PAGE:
|Place||Oceania: Australia, New South Wales|
|Physical description||Bronze, Steel|
First World War, 1914-1918
Bronze memorial plaque, Australian Army Medical Corps : Sir J Monash
Large bronze badge showing a variant version of the Australian Army Medical Corps badge: a snake coiled around a staff within a circle bearing the words 'AUSTRALIAN ARMY MEDICAL CORPS', all within a laurel wreath. The central device is mounted on an eight pointed star, with a King's Crown placed over the uppermost point and the motto 'PAULATIM' mounted in a scroll over the lower point. The badge is mounted in an upright position on a hollow rectangular bronze box , with a steel base, by three angled bronze brackets. The front of the box bears an engraved dedication plate: 'IN AFFECTIONATE REMEMBRANCE / FROM OFFICERS OF THE A.A.M.C. NEW SOUTH WALES. / OCT. 11, 1931'.
John Monash was born in Melbourne on 27 June 1865. He was dux of Scotch College and studied arts and engineering at Melbourne University, where he was also involved in debating and student politics. Outside of university he dabbled in acting. In 1884 he joined the university company of the 4th Battalion, Victorian Rifles.
Monash worked on the construction of the Princes Bridge in Melbourne and in 1888 was placed in charge of constructing a new railway even though he had yet to complete his degree. Monash married Hannah Moss in April 1891. He finished his studies in 1895 and, having decided to combine engineering with a military career, was promoted to captain in the Garrison Artillery that year. In 1897 Monash was promoted to major in the North Melbourne Battery and served there for 11 years.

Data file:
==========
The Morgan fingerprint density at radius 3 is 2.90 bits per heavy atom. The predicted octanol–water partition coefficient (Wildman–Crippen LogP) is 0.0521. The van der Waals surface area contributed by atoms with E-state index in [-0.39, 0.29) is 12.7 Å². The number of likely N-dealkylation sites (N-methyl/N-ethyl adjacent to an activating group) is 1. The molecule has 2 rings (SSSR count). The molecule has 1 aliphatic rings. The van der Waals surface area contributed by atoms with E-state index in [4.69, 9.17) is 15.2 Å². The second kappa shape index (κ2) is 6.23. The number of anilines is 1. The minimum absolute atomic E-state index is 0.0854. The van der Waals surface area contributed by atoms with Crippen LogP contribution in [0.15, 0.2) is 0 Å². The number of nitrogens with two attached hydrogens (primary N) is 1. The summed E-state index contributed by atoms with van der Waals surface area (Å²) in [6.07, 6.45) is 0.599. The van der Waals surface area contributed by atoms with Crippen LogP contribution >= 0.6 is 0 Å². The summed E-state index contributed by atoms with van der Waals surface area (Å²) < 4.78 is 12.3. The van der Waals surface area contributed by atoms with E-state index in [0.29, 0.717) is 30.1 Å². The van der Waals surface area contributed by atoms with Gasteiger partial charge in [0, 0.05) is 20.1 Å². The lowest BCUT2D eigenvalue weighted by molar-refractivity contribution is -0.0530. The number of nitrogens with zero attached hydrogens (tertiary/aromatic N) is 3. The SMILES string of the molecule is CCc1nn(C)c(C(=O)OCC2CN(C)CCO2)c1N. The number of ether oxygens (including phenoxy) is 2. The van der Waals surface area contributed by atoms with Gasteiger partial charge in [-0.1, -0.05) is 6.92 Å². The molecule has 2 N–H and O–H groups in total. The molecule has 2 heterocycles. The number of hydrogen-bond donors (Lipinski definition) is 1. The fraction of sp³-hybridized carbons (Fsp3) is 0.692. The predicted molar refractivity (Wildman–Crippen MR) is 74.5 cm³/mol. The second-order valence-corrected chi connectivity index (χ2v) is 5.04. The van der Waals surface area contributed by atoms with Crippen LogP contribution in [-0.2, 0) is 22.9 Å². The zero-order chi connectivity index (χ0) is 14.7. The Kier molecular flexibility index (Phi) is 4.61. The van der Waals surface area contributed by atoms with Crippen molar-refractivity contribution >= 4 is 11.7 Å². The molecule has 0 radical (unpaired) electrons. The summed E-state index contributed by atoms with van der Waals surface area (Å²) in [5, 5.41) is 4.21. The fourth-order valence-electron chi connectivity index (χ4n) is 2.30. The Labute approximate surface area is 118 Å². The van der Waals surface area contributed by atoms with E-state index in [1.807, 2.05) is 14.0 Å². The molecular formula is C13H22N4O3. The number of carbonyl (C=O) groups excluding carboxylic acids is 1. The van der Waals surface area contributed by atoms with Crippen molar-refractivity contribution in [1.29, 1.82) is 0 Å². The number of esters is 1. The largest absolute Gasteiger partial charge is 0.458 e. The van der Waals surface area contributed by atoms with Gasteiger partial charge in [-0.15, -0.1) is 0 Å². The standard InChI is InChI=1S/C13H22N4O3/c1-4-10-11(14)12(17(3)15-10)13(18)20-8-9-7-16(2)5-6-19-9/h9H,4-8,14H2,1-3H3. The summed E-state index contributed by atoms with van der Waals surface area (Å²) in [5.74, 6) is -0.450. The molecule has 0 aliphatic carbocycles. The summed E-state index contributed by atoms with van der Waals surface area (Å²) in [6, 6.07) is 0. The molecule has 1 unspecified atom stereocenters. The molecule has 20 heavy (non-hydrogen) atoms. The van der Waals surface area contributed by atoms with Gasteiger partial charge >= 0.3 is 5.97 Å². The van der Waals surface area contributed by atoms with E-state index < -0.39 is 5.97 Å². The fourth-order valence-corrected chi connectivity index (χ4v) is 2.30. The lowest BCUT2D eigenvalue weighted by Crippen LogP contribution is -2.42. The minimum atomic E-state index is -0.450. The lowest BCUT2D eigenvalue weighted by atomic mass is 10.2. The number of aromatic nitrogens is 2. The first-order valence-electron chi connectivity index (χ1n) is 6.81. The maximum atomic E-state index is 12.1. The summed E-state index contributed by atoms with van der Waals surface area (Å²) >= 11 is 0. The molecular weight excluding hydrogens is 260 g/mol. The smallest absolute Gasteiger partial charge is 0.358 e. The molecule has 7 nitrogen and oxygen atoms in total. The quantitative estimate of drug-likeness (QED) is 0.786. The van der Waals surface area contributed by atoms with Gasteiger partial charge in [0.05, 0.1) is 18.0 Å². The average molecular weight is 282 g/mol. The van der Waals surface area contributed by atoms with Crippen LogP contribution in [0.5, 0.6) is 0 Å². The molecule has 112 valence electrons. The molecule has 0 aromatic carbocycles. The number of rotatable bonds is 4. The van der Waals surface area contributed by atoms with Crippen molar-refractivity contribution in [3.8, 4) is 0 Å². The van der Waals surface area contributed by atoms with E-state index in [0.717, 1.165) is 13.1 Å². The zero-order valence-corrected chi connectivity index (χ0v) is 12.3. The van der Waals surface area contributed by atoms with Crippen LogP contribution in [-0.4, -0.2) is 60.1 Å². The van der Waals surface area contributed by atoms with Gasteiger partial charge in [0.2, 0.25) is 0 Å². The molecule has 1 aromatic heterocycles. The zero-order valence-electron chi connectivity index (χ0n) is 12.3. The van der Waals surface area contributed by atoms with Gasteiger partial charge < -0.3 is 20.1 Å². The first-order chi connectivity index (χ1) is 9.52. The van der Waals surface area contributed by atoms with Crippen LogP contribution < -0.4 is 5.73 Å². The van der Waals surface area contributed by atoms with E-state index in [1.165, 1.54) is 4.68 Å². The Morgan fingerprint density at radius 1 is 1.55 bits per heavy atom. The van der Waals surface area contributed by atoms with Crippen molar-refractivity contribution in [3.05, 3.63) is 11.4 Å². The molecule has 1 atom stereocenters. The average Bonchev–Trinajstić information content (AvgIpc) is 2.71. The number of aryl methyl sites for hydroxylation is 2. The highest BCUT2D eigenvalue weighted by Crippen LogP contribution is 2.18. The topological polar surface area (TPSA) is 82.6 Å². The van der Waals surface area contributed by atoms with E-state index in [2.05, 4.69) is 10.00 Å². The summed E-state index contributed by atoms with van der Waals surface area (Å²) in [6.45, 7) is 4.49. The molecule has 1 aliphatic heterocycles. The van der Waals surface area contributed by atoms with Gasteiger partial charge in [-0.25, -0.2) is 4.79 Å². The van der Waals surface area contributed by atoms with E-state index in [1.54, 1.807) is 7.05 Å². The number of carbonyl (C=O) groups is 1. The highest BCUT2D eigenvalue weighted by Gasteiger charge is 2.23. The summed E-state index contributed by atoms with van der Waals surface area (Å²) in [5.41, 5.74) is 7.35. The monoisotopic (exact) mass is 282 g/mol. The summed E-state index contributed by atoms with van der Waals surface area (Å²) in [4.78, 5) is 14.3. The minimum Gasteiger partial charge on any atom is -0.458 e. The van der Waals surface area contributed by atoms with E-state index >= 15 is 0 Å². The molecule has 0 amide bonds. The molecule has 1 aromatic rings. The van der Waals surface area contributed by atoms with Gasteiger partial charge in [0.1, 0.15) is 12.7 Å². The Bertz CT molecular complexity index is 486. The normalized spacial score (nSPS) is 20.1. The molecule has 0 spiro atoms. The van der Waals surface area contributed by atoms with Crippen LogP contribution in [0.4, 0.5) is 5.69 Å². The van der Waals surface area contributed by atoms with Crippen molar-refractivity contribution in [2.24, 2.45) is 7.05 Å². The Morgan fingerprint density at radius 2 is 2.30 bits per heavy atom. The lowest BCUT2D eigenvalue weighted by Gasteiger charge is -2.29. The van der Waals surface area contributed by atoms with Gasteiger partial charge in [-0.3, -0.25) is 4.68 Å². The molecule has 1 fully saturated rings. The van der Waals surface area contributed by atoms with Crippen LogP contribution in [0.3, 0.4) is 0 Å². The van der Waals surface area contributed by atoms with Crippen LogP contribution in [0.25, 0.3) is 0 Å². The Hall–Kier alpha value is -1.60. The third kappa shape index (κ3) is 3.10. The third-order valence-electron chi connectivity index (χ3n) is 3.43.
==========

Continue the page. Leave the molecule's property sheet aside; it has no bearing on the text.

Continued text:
Meanwhile, he and a friend had established a private engineering practice in 1894. The business grew steadily but a series of setbacks left him with large debts in 1902. Starting again, Monash recovered and became wealthy. He also gained promotion to lieutenant colonel in the Australian Intelligence Corps in 1908. Now prospering in business and the Army, in 1913 Colonel Monash took command of the 13th Infantry Brigade.
After the outbreak of war, Monash took command of the AIF's 4th Infantry Brigade, landing at Gallipoli on 26 April 1915. In July he was promoted to brigadier. Monash took his brigade to France in June 1916. He became a major general in July and took command of the 3rd Division. The division's first major battle, Messines, was hailed as a great success. Further success followed and in May 1918, Monash was promoted to lieutenant general and given command of the Australian Corps. His first battle in this role, Hamel, came to be considered the 'perfect battle'. Monash remained in command through the victorious battles in the last months of the war.
After spending eight months in London overseeing the repatriation of the AIF, Monash was welcomed home in Melbourne by an enthusiastic public on Boxing Day 1919. He returned to business and in 1920 became manager of Victoria's State Electricity Commission. An advocate for returned soldiers, Monash also held a range of high-level positions. His opinions were widely sought and he became a leading figure in Melbourne's Jewish community.
Monash died of heart disease in Melbourne on 8 October 1931 and was given a state funeral attended by some 250,000 mourners. This plaque appears to have been made as a tribute to present to Monash's family shortly after his death.